HEDWIG AND THE ANGRY INCH is the story of Hansel, an East German boy who has undergone a botched sex change operation and become "Hedwig." After being left by her husband, Hedwig forms a band called "The
Angry Inch." Told through monologue and live musical performances, HEDWIG AND THE ANGRY INCH debuted Off-Broadway in 1998 and won the Obie and Outer Critics Circle Awards for Best Off-Broadway Musical.

Christopher Davis Carlisle, who stars as Hedwig, recently appeared in
Center Theatre Group's new musical THE POST OFFICE by Melissa James
Gibson and Michael Friedman, and West Coast Ensemble Theatre's
ASSASSINS, which won the LA Drama Critics Circle award for best
ensemble. His touring and regional credits include roles in PIPPIN,

Matthew Schneider is a New York-based director, dancer, and actor who
trained at CAP 21, the musical theater program at NYU's Tisch School of the
Arts. He has had principal and ensemble roles in over sixteen productions,
including Irving Berlin's WHITE CHRISTMAS and most recently the Mark

New Helvetia Theatre was founded in January 2009 by Sacramento native
Connor Mickiewicz and was launched with a sold-out, one-night-only concert
performance of the musical CELEBRATION. New Helvetia Theatre's mission is
to rediscover forgotten gems of the American Musical while re-examining
classic musicals and plays, to be the birthplace of new, intimate musicals
and plays, and to create theatre that is important to the Sacramento area
and the state of California.

HEDWIG AND THE ANGRY INCH opens with three preview performances
Wednesday, Thursday and Friday, June 3-5 at 8 pm. The Opening Night
Gala and Press Performance is Saturday, June 6 at 8pm. Regular performance
times are Thursday at 8 pm, Friday and Saturday at 7 pm and 9 pm. The
production runs through June 27 at the Artisan Theatre, 1901 Del Paso Blvd.,
Sacramento 95815. Tickets prices are $18 (preview), $25 (regular), $35
(gala opening night). Call 1-800-838-3006 or go to

PLEASE NOTE: HEDWIG AND THE ANGRY INCH deals with adult subject
matter; parental consideration is advised for minors.

Staff Change-Up at Capital Stage

Managing Director to transition to new position

SACRAMENTO, CA June 2, 2009 - Capital Stage, Sacramento's small professional theatre performing on board the Delta King, announced today that Managing Director Peter Mohrmann will transition to the position of Marketing Director on September 1, 2009.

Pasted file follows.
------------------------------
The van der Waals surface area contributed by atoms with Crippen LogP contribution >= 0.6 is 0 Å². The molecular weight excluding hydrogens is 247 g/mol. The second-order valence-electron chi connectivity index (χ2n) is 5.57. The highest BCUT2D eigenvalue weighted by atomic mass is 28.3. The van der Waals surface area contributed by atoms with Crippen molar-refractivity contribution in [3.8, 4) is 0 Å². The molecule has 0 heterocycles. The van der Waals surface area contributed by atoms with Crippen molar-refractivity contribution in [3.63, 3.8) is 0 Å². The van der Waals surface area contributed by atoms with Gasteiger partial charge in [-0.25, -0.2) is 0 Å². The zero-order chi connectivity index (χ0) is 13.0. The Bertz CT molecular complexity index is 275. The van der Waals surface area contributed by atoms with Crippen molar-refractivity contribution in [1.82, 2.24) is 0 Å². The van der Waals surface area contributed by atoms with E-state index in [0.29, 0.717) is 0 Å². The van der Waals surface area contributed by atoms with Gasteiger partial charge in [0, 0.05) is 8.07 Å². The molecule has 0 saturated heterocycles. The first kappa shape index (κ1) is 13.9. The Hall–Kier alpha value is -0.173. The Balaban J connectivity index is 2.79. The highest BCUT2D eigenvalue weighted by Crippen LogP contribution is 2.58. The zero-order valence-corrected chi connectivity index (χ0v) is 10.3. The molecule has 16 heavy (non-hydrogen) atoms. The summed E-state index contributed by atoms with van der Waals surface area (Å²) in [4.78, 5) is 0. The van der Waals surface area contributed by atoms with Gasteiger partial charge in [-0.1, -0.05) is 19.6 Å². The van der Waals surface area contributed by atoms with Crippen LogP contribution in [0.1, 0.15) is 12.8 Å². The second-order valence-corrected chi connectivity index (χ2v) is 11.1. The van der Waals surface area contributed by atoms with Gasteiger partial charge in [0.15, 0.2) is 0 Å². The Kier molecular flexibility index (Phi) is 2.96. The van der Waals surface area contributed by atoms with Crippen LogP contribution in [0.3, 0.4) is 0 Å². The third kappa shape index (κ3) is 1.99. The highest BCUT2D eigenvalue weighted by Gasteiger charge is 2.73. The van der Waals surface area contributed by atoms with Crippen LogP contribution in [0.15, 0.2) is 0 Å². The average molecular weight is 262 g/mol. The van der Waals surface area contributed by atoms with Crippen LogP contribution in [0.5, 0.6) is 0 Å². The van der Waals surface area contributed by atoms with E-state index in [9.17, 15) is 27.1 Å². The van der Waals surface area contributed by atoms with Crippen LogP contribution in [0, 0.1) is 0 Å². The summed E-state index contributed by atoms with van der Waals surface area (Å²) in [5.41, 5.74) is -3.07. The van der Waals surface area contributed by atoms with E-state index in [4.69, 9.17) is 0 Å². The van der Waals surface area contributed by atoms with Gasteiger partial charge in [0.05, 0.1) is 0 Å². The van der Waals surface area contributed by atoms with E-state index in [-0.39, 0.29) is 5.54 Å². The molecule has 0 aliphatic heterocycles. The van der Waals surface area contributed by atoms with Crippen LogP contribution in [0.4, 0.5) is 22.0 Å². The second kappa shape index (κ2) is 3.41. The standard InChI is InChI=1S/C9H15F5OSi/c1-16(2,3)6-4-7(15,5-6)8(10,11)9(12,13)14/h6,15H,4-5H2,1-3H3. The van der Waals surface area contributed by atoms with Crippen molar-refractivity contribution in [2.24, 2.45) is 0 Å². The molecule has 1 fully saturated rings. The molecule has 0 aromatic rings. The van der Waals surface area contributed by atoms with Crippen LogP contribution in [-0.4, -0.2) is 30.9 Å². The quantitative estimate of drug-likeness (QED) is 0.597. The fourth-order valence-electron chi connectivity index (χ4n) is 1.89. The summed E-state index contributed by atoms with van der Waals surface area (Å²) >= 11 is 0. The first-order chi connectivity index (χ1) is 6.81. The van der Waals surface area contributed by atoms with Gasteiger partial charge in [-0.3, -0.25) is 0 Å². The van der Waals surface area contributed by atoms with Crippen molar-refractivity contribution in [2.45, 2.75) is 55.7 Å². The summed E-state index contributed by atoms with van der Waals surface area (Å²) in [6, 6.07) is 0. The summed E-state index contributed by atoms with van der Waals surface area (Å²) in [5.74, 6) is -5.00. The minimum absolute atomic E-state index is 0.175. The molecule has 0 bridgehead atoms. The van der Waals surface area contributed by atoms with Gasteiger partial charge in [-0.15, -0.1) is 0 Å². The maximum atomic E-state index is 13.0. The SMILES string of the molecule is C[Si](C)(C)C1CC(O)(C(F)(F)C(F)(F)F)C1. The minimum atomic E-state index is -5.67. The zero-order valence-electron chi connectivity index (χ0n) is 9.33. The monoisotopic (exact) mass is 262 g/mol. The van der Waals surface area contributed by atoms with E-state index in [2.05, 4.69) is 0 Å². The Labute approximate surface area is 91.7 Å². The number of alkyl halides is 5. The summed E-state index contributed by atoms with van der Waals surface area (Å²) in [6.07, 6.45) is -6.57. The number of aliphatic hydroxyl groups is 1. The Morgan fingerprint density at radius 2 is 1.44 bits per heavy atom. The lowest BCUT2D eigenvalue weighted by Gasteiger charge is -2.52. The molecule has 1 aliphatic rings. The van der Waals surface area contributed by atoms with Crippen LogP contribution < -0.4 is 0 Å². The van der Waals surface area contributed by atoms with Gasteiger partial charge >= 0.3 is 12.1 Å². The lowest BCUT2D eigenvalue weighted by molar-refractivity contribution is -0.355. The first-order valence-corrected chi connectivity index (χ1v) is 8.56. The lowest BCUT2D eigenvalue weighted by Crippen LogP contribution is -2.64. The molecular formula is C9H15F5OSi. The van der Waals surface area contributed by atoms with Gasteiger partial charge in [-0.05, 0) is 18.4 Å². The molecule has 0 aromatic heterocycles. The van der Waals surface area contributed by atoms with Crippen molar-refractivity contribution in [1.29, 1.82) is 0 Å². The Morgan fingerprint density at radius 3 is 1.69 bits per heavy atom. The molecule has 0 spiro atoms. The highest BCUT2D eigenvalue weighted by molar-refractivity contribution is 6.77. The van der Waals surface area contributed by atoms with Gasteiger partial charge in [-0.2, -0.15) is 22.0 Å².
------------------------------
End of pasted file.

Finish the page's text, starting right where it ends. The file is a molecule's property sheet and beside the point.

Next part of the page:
"Peter approached me and suggested that the company had reached a point where there is a need for an individual with a stronger background in financial management to oversee the company's business operations," said Capital Stage Board President, Arlen Orchard. Mohrmann, who is one of the organizations co-founders, will move to the newly created Marketing Director position as well as continue as an Artistic Associate with the company.

Mohrmann said, "The time has come for this change. I'm very proud of what Capital Stage has accomplished in four years, but with the state of the economy and our continued growth, the organization needs an administrator with a wider range of practical business proficiencies in this position."

This transition represents a significant evolution for the company as it embarks on its fifth season this fall. The position of Managing Director will shift to a General Manager position with the successful candidate reporting to the Producing Artistic Director and leading the day to day business operations of the company, while also playing a pivotal role in the planning of Capital Stage's future.

The creation of a new Marketing Director position is indicative of the theatre company's resolve to survive the difficult economic climate. At a time when many arts organizations are trimming their marketing staff, Capital Stage has decided to heed the advice of Kennedy Center President, Michael Kaiser by making marketing a top priority to build and sustain audiences.

"We have long wanted to add a marketing position to the Capital Stage staff," said Orchard, "It is clear now more than ever, that a more focused approach to building audiences is key to the future of Capital Stage."

"Ultimately, this change is a very exciting one for Capital Stage," said the company's Founding Artistic Director, Stephanie Gularte, "It's an opportunity for us to continue to grow the organization with the addition of a significant new staff member, and it puts Peter in a position to play a larger role in the branding and marketing of the company that he has helped to build over the past several years."

Orchard said that Capital Stage will begin a national search for a General Manager this month.

Capital Stage Company's mission is to be a dynamic leader in the evolution of the contemporary live theatre landscape in the Capital region and to passionately engage audiences in the art of live storytelling with bold, innovative plays performed by professional artists, in an intimate, up close setting. With a strong commitment to expanding the base of working artists in the greater Sacramento region, Capital Stage shall develop a company of actors, directors, writers, designers, and technical staff who are dedicated to bringing bold, lively productions of contemporary and classic plays to our community.

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Capital Stage is a nonprofit 501(c)3 organization operating under contract with Actor's Equity Association.